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Bexarotene Modulates Retinoid-X-Receptor Expression and Is Protective Against Neurotoxic Endoplasmic Reticulum Stress Response and Apoptotic Pathway Activation

Overview of attention for article published in Molecular Neurobiology, April 2018
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About this Attention Score

  • In the top 25% of all research outputs scored by Altmetric
  • Good Attention Score compared to outputs of the same age (74th percentile)

Mentioned by

1 news outlet


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12 Mendeley
Bexarotene Modulates Retinoid-X-Receptor Expression and Is Protective Against Neurotoxic Endoplasmic Reticulum Stress Response and Apoptotic Pathway Activation
Published in
Molecular Neurobiology, April 2018
DOI 10.1007/s12035-018-1041-9
Pubmed ID

Yogita Dheer, Nitin Chitranshi, Veer Gupta, Mojdeh Abbasi, Mehdi Mirzaei, Yuyi You, Roger Chung, Stuart L. Graham, Vivek Gupta


Retinoid X-receptors (RXRs) are members of the ligand-dependent transcription factor family of nuclear receptors that have gained recent research focus as potential targets for neurodegenerative disorders. Bexarotene is an RXR pharmacological agonist that is shown to be neuroprotective through its effects in promoting amyloid beta (Aβ) uptake by the glial cells in the brain. This study aimed to evaluate the dose-dependent effects of bexarotene on RXR expression in SH-SY5Y neuroblastoma cells and validate the drug effects in the brain in vivo. The protein expression studies were carried out using a combination of various drug treatment paradigms followed by expression analysis using Western blotting and immunofluorescence. Our study demonstrated that bexarotene promoted the expression of RXR α, β and γ isoforms at optimal concentrations in the cells and in the mice brain. Interestingly, a decreased RXR expression was identified in Alzheimer's disease mouse model and in the cells that were treated with Aβ. Bexarotene treatment not only rescued the RXR expression loss caused by Aβ treatment (p < 0.05) but also protected the cells against Aβ-induced ER stress (p < 0.05) and pro-apoptotic BAD protein activation (p < 0.05). In contrast, higher concentrations of bexarotene upregulated the ER stress proteins and led to BAD activation. Our study revealed that these downstream neurotoxic effects of high drug concentrations could be prevented by pharmacological targeting of the TrkB receptor. The ER stress and BAD activation induced by high concentrations of bexarotene were rescued by the TrkB agonist, 7,8 dihydroxyflavone (p < 0.05) while TrkB inhibitor CTX-B treatment further exacerbated these effects. Together, these findings suggest a cross-talk of TrkB signalling with downstream effects of bexarotene toxicity and indicate that therapeutic targeting of RXRs could prevent the Aβ-induced molecular neurotoxic effects.

Mendeley readers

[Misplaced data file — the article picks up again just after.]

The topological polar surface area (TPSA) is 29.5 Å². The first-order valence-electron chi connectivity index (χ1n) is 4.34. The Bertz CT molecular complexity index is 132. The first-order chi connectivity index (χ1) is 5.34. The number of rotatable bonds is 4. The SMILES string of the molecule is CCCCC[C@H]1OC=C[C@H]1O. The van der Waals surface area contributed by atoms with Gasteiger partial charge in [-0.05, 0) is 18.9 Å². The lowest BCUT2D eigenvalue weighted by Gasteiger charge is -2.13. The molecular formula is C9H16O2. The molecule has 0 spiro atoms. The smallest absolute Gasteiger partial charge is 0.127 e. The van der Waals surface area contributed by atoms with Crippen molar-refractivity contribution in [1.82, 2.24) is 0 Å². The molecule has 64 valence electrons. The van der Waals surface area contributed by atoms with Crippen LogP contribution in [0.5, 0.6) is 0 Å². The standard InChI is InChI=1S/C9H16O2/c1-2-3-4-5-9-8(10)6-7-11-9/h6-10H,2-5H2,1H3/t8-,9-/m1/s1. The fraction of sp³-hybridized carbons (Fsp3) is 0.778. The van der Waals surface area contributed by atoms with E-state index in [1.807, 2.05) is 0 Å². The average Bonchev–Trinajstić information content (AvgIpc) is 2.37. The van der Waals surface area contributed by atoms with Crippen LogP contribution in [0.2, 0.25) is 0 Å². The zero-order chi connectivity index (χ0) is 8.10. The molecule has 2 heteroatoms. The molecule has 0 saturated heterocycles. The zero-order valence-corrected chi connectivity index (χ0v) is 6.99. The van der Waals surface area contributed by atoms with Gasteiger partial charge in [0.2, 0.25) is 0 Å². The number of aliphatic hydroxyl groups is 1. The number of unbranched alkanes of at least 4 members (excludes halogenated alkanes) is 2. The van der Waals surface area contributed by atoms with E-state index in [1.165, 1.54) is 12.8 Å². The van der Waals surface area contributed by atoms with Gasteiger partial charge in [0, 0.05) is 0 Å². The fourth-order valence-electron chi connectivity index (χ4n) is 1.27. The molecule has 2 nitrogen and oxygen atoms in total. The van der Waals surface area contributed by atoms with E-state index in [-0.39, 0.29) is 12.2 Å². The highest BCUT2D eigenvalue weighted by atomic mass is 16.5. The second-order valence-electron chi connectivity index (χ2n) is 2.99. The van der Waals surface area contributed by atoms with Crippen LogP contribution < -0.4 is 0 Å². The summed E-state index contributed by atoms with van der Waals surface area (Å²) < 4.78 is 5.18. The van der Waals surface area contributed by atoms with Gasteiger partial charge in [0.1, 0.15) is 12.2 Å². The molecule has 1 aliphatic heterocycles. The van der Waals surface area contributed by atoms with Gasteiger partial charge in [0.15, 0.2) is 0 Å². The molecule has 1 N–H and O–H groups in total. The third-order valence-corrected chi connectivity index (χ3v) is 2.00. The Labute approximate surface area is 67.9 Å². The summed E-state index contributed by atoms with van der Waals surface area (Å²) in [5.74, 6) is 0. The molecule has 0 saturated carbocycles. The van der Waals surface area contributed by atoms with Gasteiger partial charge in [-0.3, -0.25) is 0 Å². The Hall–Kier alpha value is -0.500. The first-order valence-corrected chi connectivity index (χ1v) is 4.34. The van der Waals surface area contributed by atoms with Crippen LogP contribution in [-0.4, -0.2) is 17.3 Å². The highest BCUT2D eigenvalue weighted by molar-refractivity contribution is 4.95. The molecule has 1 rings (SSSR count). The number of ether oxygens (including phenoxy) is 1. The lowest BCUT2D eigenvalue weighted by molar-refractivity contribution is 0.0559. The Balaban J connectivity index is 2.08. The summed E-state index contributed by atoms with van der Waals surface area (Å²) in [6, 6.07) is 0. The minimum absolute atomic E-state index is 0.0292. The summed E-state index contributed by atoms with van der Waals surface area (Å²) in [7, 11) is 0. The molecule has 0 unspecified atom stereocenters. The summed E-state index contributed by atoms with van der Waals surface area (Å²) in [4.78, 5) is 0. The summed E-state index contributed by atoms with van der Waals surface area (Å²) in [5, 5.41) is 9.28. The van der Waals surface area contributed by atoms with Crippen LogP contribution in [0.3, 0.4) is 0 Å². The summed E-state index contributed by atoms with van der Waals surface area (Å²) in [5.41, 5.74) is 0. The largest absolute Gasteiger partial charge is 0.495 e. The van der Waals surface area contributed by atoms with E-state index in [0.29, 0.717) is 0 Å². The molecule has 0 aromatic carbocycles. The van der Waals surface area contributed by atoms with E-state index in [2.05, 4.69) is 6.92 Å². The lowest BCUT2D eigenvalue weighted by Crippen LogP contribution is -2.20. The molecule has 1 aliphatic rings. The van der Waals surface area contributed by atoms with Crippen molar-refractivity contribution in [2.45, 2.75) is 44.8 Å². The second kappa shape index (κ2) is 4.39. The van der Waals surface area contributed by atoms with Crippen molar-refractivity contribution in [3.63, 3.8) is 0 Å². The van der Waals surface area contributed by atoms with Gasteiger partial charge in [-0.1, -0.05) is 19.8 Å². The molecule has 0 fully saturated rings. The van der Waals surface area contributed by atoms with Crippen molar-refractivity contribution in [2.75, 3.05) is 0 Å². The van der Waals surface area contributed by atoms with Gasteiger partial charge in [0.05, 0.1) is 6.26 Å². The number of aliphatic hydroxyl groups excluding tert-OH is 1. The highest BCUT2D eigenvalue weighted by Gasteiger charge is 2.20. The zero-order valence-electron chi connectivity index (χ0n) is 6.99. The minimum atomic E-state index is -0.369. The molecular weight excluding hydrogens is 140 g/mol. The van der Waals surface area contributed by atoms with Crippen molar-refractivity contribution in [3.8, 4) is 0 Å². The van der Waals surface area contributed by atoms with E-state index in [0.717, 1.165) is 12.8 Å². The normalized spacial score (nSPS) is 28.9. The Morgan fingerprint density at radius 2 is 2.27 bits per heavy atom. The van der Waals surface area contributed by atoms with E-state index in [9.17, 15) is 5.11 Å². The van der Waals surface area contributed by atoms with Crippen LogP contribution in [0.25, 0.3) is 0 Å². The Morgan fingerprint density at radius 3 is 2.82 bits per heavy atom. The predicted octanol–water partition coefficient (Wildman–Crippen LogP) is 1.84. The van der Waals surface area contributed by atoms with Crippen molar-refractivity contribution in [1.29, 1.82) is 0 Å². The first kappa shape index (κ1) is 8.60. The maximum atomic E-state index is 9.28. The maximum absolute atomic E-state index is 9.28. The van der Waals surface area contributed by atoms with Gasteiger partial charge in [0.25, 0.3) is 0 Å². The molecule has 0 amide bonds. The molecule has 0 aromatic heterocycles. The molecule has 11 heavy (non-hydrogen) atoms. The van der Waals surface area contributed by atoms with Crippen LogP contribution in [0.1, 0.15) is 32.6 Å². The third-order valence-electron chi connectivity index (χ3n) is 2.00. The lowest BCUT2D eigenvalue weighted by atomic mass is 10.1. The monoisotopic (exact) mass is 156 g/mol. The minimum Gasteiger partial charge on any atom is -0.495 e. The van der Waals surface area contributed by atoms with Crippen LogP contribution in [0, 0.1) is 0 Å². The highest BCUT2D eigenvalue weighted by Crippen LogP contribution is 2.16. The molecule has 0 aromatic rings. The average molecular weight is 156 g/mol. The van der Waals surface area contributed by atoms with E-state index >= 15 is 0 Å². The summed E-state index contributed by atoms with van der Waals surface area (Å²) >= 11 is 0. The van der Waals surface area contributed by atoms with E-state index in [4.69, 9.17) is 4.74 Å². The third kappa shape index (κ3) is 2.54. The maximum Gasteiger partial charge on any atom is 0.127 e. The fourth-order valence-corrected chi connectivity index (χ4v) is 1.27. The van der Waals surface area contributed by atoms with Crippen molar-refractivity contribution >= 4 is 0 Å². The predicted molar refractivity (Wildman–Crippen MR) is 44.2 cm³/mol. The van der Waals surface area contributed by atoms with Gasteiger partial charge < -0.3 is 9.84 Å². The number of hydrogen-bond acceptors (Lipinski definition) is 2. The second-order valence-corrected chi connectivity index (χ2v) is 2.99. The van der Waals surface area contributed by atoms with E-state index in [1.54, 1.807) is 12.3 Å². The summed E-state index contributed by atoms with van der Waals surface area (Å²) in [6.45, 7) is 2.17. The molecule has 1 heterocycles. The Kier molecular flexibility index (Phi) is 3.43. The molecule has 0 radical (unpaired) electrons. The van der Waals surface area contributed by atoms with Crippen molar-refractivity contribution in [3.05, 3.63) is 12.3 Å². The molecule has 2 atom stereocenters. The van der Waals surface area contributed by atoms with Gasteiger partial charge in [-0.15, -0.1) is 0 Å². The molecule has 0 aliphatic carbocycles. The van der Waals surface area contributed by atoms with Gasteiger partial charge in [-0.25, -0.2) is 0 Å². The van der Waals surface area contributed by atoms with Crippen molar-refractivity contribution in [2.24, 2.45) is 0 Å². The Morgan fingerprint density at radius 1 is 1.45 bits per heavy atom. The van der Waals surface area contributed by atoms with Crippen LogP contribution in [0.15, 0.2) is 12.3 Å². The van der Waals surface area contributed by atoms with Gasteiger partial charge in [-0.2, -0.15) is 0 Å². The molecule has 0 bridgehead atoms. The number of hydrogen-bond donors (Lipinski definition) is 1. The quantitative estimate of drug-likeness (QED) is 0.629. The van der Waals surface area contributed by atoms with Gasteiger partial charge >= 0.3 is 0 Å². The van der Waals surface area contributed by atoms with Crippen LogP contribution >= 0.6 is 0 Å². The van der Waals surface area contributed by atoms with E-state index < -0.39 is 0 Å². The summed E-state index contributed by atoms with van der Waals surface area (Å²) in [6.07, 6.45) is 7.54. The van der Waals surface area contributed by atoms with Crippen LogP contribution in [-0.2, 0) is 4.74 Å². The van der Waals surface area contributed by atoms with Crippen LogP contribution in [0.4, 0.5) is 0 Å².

The data shown below were compiled from readership statistics for 12 Mendeley readers of this research output. Click here to see the associated Mendeley record.

Geographical breakdown

Country Count As %
Unknown 12 100%

Demographic breakdown

Readers by professional status Count As %
Unspecified 2 17%
Student > Doctoral Student 2 17%
Researcher 2 17%
Other 2 17%
Student > Postgraduate 1 8%
Other 3 25%
Readers by discipline Count As %
Neuroscience 3 25%
Biochemistry, Genetics and Molecular Biology 2 17%
Unspecified 2 17%
Agricultural and Biological Sciences 1 8%
Psychology 1 8%
Other 3 25%

Attention Score in Context

This research output has an Altmetric Attention Score of 7. This is our high-level measure of the quality and quantity of online attention that it has received. This Attention Score, as well as the ranking and number of research outputs shown below, was calculated when the research output was last mentioned on 13 April 2018.
All research outputs
of 12,802,184 outputs
Outputs from Molecular Neurobiology
of 2,091 outputs
Outputs of similar age
of 274,103 outputs
Outputs of similar age from Molecular Neurobiology
of 11 outputs
Altmetric has tracked 12,802,184 research outputs across all sources so far. Compared to these this one has done well and is in the 83rd percentile: it's in the top 25% of all research outputs ever tracked by Altmetric.
So far Altmetric has tracked 2,091 research outputs from this source. They receive a mean Attention Score of 4.9. This one has done well, scoring higher than 75% of its peers.
Older research outputs will score higher simply because they've had more time to accumulate mentions. To account for age we can compare this Altmetric Attention Score to the 274,103 tracked outputs that were published within six weeks on either side of this one in any source. This one has gotten more attention than average, scoring higher than 74% of its contemporaries.
We're also able to compare this research output to 11 others from the same source and published within six weeks on either side of this one. This one is in the 27th percentile – i.e., 27% of its contemporaries scored the same or lower than it.